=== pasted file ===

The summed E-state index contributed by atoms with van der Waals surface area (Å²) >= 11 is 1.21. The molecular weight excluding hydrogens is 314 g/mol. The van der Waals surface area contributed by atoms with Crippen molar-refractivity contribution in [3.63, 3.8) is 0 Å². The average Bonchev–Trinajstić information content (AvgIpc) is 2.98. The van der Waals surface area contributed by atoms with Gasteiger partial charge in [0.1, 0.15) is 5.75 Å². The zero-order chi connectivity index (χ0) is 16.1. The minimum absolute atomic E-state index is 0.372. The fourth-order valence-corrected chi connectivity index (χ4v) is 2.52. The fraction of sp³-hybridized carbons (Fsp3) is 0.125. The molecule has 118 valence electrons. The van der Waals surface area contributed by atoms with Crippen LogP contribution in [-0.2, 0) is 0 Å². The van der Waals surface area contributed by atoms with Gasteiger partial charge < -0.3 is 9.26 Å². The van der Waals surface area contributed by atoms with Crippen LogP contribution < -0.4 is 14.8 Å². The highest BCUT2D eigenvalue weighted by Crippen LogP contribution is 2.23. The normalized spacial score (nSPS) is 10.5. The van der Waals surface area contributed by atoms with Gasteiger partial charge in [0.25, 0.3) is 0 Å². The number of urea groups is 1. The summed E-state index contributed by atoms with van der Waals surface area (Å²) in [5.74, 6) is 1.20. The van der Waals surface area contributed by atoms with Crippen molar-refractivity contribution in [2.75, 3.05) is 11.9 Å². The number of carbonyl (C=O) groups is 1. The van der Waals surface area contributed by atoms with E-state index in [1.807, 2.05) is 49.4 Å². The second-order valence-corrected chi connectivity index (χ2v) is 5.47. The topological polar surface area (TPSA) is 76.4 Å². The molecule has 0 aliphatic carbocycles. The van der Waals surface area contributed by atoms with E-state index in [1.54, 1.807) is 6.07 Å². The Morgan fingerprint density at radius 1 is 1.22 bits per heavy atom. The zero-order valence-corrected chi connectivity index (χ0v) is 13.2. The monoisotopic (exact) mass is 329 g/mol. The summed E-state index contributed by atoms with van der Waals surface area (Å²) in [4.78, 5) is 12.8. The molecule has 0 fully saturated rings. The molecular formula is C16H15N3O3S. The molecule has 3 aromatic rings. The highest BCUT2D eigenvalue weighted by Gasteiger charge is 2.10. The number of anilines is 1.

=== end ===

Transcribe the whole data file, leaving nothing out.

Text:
The summed E-state index contributed by atoms with van der Waals surface area (Å²) >= 11 is 1.21. The molecular weight excluding hydrogens is 314 g/mol. The van der Waals surface area contributed by atoms with Crippen molar-refractivity contribution in [3.63, 3.8) is 0 Å². The average Bonchev–Trinajstić information content (AvgIpc) is 2.98. The van der Waals surface area contributed by atoms with Gasteiger partial charge in [0.1, 0.15) is 5.75 Å². The zero-order chi connectivity index (χ0) is 16.1. The minimum absolute atomic E-state index is 0.372. The fourth-order valence-corrected chi connectivity index (χ4v) is 2.52. The fraction of sp³-hybridized carbons (Fsp3) is 0.125. The molecule has 118 valence electrons. The van der Waals surface area contributed by atoms with Crippen LogP contribution in [-0.2, 0) is 0 Å². The van der Waals surface area contributed by atoms with Gasteiger partial charge < -0.3 is 9.26 Å². The van der Waals surface area contributed by atoms with Crippen LogP contribution < -0.4 is 14.8 Å². The highest BCUT2D eigenvalue weighted by Crippen LogP contribution is 2.23. The normalized spacial score (nSPS) is 10.5. The van der Waals surface area contributed by atoms with Gasteiger partial charge in [0.25, 0.3) is 0 Å². The number of urea groups is 1. The summed E-state index contributed by atoms with van der Waals surface area (Å²) in [5.74, 6) is 1.20. The van der Waals surface area contributed by atoms with Crippen molar-refractivity contribution in [2.75, 3.05) is 11.9 Å². The number of carbonyl (C=O) groups is 1. The van der Waals surface area contributed by atoms with E-state index in [1.807, 2.05) is 49.4 Å². The second-order valence-corrected chi connectivity index (χ2v) is 5.47. The topological polar surface area (TPSA) is 76.4 Å². The molecule has 0 aliphatic carbocycles. The van der Waals surface area contributed by atoms with E-state index in [1.54, 1.807) is 6.07 Å². The Morgan fingerprint density at radius 1 is 1.22 bits per heavy atom. The zero-order valence-corrected chi connectivity index (χ0v) is 13.2. The monoisotopic (exact) mass is 329 g/mol. The summed E-state index contributed by atoms with van der Waals surface area (Å²) in [4.78, 5) is 12.8. The molecule has 0 fully saturated rings. The molecular formula is C16H15N3O3S. The molecule has 3 aromatic rings. The highest BCUT2D eigenvalue weighted by Gasteiger charge is 2.10. The number of anilines is 1.